NINE DHARMA REALMS – nine realms of existence. They are the Dharma realms of 1) Bodhisattvas, 2) Those Enlightened to Conditions, 3) Sound-Hearers, 4) Gods, 5) Men, 6) Asuras, 7) Animals 8) Hungry ghosts, and 9) Hell-Dwellers.
NIRVANA – perfect quiescence realized by enlightened sages. There are several types of Nirvana, each attained by sages of a particular level.
OUTFLOWS – Sanskrit asvara. Anything which serves to divert beings away from their inherent Buddha-nature. Outflows are so called because they are turnings of energy and attention outward rather than inward. Outflows are ended by practice of the three-fold non-outflow study, i.e., morality, samadhi, and wisdom.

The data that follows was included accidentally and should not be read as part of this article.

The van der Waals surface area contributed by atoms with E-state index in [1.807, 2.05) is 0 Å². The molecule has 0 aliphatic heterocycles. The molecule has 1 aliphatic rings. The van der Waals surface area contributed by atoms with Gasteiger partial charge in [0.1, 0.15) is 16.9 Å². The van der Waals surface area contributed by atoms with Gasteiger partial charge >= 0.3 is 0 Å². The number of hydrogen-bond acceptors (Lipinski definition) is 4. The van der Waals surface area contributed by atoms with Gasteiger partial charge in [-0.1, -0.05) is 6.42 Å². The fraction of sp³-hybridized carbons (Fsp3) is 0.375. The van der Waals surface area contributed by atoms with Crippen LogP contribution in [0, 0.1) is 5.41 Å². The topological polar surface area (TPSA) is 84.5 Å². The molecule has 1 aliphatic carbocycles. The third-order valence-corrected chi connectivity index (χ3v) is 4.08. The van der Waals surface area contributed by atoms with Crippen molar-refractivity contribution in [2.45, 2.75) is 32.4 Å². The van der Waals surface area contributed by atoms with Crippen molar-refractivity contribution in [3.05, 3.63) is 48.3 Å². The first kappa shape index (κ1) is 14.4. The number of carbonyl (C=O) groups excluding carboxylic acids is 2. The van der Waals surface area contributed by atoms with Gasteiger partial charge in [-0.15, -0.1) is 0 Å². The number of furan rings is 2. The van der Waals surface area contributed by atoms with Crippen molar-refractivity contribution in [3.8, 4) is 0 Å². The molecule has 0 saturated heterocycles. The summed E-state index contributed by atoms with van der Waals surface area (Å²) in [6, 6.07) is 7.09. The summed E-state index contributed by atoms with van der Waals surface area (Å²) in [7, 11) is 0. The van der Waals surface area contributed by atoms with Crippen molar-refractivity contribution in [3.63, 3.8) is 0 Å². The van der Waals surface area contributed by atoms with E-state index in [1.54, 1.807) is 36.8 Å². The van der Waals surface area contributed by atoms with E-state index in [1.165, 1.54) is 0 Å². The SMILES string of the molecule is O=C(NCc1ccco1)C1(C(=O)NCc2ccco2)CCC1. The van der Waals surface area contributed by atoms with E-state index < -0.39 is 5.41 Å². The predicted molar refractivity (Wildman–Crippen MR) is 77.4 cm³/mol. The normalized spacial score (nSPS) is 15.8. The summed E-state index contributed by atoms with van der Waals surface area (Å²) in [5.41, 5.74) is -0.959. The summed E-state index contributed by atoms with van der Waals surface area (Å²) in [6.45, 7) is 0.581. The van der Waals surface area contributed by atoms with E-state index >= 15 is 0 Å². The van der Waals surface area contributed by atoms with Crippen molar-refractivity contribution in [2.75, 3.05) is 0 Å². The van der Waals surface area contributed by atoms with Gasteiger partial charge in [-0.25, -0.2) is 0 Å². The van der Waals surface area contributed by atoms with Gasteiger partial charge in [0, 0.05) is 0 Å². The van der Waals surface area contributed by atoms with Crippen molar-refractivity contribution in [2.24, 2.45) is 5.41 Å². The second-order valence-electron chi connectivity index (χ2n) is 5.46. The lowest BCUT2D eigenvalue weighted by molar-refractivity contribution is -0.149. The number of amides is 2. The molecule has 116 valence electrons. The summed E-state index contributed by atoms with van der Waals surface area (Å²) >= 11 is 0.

PARAMITA – crossing over. This is a series of six, sometimes ten, practices which serve to carry one from this shore of birth-and-death to the othershoreofNirvana. The paramitas are the foundation of the Bodhisattva practice.
PRANIDHANA – vow, resolve. Part of the essential equipment in cultivation of the Bodhisattva path is vows. Earth Store Bodhisattva is known as foremost in the strength of his vows.
PRATYEKABUDDHAS – those who attain enlightenment through contemplation of the chains of the link of causation. This specifically refers to the twelve links of conditioned co-production.
REALM OF DESIRE – the lowest of the three-part division of the world. It is comprised of beings from the hells through the first six realms of the gods and is characterized by the presence of coarse desire. It includes the realm of humans.